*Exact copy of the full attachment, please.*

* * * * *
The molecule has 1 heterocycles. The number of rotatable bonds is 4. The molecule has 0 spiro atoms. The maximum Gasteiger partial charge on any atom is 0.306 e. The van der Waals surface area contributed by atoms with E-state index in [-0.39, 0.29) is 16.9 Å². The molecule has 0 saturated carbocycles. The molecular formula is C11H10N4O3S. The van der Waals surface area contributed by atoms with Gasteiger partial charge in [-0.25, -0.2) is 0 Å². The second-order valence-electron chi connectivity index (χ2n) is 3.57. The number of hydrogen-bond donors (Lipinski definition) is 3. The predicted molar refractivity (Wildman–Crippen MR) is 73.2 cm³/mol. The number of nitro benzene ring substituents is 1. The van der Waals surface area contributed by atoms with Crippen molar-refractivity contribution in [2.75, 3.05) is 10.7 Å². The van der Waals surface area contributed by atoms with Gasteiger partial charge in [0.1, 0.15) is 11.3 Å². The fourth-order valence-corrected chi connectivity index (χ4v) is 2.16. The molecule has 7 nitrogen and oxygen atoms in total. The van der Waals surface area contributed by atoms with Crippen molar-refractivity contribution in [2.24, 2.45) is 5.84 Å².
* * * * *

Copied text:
The molecule has 1 heterocycles. The number of rotatable bonds is 4. The molecule has 0 spiro atoms. The maximum Gasteiger partial charge on any atom is 0.306 e. The van der Waals surface area contributed by atoms with E-state index in [-0.39, 0.29) is 16.9 Å². The molecule has 0 saturated carbocycles. The molecular formula is C11H10N4O3S. The van der Waals surface area contributed by atoms with Gasteiger partial charge in [-0.25, -0.2) is 0 Å². The second-order valence-electron chi connectivity index (χ2n) is 3.57. The number of hydrogen-bond donors (Lipinski definition) is 3. The predicted molar refractivity (Wildman–Crippen MR) is 73.2 cm³/mol. The number of nitro benzene ring substituents is 1. The van der Waals surface area contributed by atoms with Crippen molar-refractivity contribution in [2.75, 3.05) is 10.7 Å². The van der Waals surface area contributed by atoms with Gasteiger partial charge in [0.1, 0.15) is 11.3 Å². The fourth-order valence-corrected chi connectivity index (χ4v) is 2.16. The molecule has 7 nitrogen and oxygen atoms in total. The van der Waals surface area contributed by atoms with Crippen molar-refractivity contribution in [2.24, 2.45) is 5.84 Å².